Fashion and Design Scene
At nearby Calle de Serrano, shop to your heart’s content along this 2-kilometer long luxury shop-lined street more commonly known as The Golden Mile. Trade fashion for history at the National Archeological Museum of Spain, founded in 1867. Shared with the National Public Library, this building was first used to store art collections from Spanish monarchs. In nearby Malasaña, street art provides the backdrop to a myriad of local boutiques and vintage shops, making it a favorite shopping destination for those in the know.
Tapas Por Favor
The downtown Chueca neighborhood, with Plaza de Chueca at its center and named after Spanish composer and author Federico Chueca, tells its own culinary tales. Among the colorful restaurant-lined streets, where Baco y Beto modern tapas proves a favorite to locals and tourists alike, San Antón Market provides eclectic eats in a historic setting. Dating back to the 19th century and refurbished in 2011, this three-floor food hall boasts dozens of dining options, both Spanish and international, an exhibition center , and a spacious terrace from which to capture birds-eye views of the neighborhood. Some of Madrid’s best coffee can be sipped at modern Toma Café while bohemian-style Café Manuela, open since 1979, is a neighborhood institution. Weekends come alive on historic square Plaza del 2 de Mayo in the form of market stalls and outdoor cafes, bustling beneath the mid-day sunshine.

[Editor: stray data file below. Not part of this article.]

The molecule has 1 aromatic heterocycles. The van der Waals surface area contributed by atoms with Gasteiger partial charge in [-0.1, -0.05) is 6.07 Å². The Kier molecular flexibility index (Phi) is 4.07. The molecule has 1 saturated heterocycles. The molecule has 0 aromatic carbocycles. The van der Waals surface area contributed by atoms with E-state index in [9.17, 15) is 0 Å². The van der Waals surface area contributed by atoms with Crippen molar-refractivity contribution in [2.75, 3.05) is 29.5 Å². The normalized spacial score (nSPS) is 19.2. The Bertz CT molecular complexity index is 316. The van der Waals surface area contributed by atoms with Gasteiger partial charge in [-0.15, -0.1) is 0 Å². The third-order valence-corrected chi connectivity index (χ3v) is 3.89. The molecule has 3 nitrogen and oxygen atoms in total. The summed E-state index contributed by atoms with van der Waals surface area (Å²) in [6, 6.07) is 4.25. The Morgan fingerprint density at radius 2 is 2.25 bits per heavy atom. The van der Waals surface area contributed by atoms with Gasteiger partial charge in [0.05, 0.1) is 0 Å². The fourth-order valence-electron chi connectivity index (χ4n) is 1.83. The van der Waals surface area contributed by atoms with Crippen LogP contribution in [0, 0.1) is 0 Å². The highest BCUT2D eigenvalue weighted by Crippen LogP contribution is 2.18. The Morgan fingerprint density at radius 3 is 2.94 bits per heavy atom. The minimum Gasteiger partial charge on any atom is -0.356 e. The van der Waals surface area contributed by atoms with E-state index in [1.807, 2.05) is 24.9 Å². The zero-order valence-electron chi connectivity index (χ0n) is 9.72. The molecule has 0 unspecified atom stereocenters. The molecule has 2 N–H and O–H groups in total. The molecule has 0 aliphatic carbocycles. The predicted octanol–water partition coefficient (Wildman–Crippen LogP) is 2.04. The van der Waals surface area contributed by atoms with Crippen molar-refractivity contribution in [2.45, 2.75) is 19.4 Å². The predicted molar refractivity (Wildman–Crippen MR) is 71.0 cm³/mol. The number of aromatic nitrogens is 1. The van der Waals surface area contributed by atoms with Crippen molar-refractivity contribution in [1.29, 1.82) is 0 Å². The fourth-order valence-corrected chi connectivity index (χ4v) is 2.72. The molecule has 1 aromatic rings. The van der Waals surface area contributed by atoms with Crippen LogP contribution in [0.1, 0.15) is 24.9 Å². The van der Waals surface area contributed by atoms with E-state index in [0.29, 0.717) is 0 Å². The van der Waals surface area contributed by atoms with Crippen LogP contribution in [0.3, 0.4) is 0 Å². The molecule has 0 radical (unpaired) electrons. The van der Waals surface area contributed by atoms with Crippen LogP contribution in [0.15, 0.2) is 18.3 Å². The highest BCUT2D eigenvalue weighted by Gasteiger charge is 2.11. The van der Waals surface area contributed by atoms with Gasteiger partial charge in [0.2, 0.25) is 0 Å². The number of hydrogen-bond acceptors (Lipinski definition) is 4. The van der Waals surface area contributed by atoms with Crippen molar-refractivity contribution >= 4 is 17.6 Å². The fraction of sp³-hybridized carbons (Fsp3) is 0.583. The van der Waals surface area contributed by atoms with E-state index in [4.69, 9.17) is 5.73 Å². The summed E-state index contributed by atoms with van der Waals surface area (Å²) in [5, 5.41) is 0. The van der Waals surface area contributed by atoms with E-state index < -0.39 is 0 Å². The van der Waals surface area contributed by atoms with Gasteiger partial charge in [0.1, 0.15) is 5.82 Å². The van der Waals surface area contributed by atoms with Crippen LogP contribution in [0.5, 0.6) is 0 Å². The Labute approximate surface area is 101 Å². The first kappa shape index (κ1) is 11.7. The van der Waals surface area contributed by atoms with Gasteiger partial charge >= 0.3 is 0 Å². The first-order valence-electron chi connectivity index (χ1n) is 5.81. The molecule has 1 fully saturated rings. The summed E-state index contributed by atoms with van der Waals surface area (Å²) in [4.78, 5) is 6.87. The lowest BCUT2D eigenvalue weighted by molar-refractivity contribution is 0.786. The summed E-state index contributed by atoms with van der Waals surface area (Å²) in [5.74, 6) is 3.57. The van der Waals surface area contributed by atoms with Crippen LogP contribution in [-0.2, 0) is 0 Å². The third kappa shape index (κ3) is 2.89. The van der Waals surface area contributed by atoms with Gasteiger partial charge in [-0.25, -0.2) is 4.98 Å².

Sundays at La Latina, Madrid’s oldest and liveliest neighborhood constructed on the site of a medieval Islamic fort, set the scene for the city’s largest open-air flea market. El Rastro as it’s known to the locals, snakes along Plaza de Cascorro and Ribera de Curtidores. Everything from antiques to artisanal accessories can be found in this weekly held treasure trove. The maze of narrow streets surrounding El Rastro is also home to some of Madrid’s oldest, and tastiest, tapas bars. Casa Amadeo is famous for their escargot, while Bar Santurce serves freshly grilled sardines and little else. This is undoubtedly the place for a tapas crawl, Spanish style. For a more gourmet tapas experience with a modern twist, look no further than restaurant Juana La Loca.
Flamenco originated in Madrid and the oldest locale in Madrid dating back to 1956, Corral de la Morería sets the stage with performances almost every day, famous performers among them. Another notable address, fit for the Queen of Spain and members of the Spanish nobility, is Torres Bermejas. After sitting back and enjoying the show, learn the soulful moves by taking a class at Casa Patas.
For a sweet end to your Spanish odyssey, head to Chocolatería San Ginés for churros and hot chocolate. This 19th-century establishment just off of public square Puerta del Sol, will no doubt leave a lasting impression of this multi-faceted city that wins every heart it touches.